It is as if the staffing function is saying to the units, “As soon as you figure out what we are going to do, we will be able to define staffing requirements. ” Given the rate of change in most organizations, this well defined, complete data set will simply 12 never be available. Still, valuable staffing strategies can be developed, even when “full” data is not available. o Fully utilize the data that does exist. The objective in these cases is not to try and get that data, but instead to “do the most you can with what you have. ” You almost always know more than you think you do.

Suppose you are “sure” of 20 percent of what your organization is going to accomplish. This will allow you to create staffing strategies for that 20 percent. You can either create a strategy for the part you know, or do nothing until you know it all. The choice is clear. Don’t think in terms of the missing 80 percent — think instead that you will be better off addressing at least some of the problem than if you did nothing at all. Here is an example of what one medical center did to create a staffing strategy for patient care staff in the face of great uncertainty.

The center could calculate a ratio of the number of nurses required per patient in a given unit. That was not the problem. The problem was that the center had very little idea of how many patients could be expected at any given time. While not random, the number of patients in each unit fluctuated greatly. Consequently, there was no clear number of patients to whom this staffing ratio could be applied. Even in the face of such uncertainty, the center created a very specific staffing strategy.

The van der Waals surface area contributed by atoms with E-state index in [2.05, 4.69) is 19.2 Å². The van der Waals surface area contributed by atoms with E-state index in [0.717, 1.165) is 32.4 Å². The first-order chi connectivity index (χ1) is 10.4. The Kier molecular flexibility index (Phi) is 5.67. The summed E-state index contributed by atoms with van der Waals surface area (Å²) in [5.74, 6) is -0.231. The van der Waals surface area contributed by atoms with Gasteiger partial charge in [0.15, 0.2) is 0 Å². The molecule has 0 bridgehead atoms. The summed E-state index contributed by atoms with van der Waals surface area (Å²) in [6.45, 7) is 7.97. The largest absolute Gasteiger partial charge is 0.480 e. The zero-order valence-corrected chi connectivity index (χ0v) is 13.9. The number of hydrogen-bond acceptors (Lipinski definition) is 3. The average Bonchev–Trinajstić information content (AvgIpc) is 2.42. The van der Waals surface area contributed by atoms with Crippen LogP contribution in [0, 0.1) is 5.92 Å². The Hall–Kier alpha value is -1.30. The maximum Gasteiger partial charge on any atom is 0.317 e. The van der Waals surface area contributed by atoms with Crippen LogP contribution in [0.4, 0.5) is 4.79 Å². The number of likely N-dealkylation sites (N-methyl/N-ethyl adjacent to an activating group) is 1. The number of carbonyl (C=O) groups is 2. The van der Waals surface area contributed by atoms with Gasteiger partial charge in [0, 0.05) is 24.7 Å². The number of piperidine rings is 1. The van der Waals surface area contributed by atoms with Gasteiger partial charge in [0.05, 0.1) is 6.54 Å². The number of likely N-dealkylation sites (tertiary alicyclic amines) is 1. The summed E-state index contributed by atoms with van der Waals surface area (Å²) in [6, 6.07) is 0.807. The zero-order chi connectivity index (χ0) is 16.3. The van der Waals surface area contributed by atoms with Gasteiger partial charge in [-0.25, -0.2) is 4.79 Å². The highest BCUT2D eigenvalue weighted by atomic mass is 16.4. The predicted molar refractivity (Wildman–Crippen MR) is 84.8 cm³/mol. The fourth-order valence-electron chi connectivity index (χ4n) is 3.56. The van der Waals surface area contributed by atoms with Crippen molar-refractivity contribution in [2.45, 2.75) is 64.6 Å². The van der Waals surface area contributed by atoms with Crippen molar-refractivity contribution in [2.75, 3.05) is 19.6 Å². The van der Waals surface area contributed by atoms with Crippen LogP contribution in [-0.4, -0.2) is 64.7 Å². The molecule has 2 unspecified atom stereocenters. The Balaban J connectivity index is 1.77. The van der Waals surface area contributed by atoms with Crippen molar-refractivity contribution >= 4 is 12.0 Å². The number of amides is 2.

It would use its own full-time staff to support the minimum number of patients (this number would, by definition, be the same every day); supplement this “base” with its own part-time staff, whenever the number of patients was more than the minimum and less than the median; and use contractors above the median. Staffing in the 21st Century: Modern organizations struggle with staffing challenges stemming from increased knowledge work, labor shortages, competition for applicants, and workforce diversity.

Yet, despite such critical needs for effective staffing practice, staffing research continues to be neglected or misunderstood by many organizational decision makers. Solving these challenges requires staffing scholars to expand their focus from individual-level recruitment and selection research to multilevel research demonstrating the business unit/organizational-level impact of staffing. Toward this end, this review provides a selective and critical analysis of staffing best practices covering literature from roughly 2000 to the present. Several research-practice gaps are also identified.

Analysis of the steel industry; as a trading house

Analysis of the steel industry; as a trading house.

IF YOU HAVE WRITTEN ABOUT THE STEEL INDUSTRY IT IS A BONUS TO ME. You are an intern at Duferco International trading holdings, a steel trading company; the largest in the world which is part of the DUFERCO group. Their main business is steel trading but they have other fields on business like energy, engineering, real estate etc. You must to write a SWOT analysis, a PEST analysis and a Porters 5 forces analysis of the company and finally a critical analysis and overall insight rewarding the position of the company and its potential 3-5 years from now. This is for a Dissertation for a high level Masters in Entrepreneurship and International business and needs to be taken with the utmost seriousness and preciseness. I need Extremely Critical Analysis taking into consideration every minor detail. I will upload a highly detailed guideline with a series of questions that need to be answered; of course answer them in ways that might be relevant and don’t just input something for that sake of answering the question. if it doesn’t relate to the steel business then leave it be, be creative and critical. I hope we can have a wonderful paper written together and if you need any help whatsoever ill will assist at any time, just leave me a message.